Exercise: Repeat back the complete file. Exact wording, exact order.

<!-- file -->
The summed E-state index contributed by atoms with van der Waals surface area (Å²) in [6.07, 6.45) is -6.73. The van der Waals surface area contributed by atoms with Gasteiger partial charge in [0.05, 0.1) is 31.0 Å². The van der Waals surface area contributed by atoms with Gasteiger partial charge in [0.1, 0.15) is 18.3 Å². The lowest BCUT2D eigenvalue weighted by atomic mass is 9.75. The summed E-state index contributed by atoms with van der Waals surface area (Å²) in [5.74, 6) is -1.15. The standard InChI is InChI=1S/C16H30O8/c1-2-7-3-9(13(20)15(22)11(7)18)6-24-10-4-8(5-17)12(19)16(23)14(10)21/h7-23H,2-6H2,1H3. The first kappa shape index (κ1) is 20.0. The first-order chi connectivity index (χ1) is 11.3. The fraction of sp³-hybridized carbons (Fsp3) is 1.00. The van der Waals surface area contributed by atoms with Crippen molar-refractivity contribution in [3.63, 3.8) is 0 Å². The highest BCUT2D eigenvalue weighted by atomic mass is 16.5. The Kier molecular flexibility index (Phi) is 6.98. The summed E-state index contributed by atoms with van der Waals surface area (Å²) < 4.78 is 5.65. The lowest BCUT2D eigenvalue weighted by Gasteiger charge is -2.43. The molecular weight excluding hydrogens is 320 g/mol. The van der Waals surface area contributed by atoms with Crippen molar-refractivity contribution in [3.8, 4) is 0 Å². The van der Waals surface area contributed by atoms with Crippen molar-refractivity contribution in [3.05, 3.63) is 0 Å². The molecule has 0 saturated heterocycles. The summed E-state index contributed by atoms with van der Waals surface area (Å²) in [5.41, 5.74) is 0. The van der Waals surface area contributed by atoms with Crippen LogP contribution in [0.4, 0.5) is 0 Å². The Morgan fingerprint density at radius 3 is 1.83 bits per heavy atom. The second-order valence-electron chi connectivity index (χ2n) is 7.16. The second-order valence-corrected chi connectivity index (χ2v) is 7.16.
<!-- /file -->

The summed E-state index contributed by atoms with van der Waals surface area (Å²) in [6.07, 6.45) is -6.73. The van der Waals surface area contributed by atoms with Gasteiger partial charge in [0.05, 0.1) is 31.0 Å². The van der Waals surface area contributed by atoms with Gasteiger partial charge in [0.1, 0.15) is 18.3 Å². The lowest BCUT2D eigenvalue weighted by atomic mass is 9.75. The summed E-state index contributed by atoms with van der Waals surface area (Å²) in [5.74, 6) is -1.15. The standard InChI is InChI=1S/C16H30O8/c1-2-7-3-9(13(20)15(22)11(7)18)6-24-10-4-8(5-17)12(19)16(23)14(10)21/h7-23H,2-6H2,1H3. The first kappa shape index (κ1) is 20.0. The first-order chi connectivity index (χ1) is 11.3. The fraction of sp³-hybridized carbons (Fsp3) is 1.00. The van der Waals surface area contributed by atoms with Crippen molar-refractivity contribution in [3.63, 3.8) is 0 Å². The highest BCUT2D eigenvalue weighted by atomic mass is 16.5. The Kier molecular flexibility index (Phi) is 6.98. The summed E-state index contributed by atoms with van der Waals surface area (Å²) < 4.78 is 5.65. The lowest BCUT2D eigenvalue weighted by Gasteiger charge is -2.43. The molecular weight excluding hydrogens is 320 g/mol. The van der Waals surface area contributed by atoms with Crippen molar-refractivity contribution in [3.8, 4) is 0 Å². The van der Waals surface area contributed by atoms with Crippen molar-refractivity contribution in [3.05, 3.63) is 0 Å². The molecule has 0 saturated heterocycles. The summed E-state index contributed by atoms with van der Waals surface area (Å²) in [5.41, 5.74) is 0. The van der Waals surface area contributed by atoms with Crippen LogP contribution in [0.4, 0.5) is 0 Å². The Morgan fingerprint density at radius 3 is 1.83 bits per heavy atom. The second-order valence-electron chi connectivity index (χ2n) is 7.16. The second-order valence-corrected chi connectivity index (χ2v) is 7.16.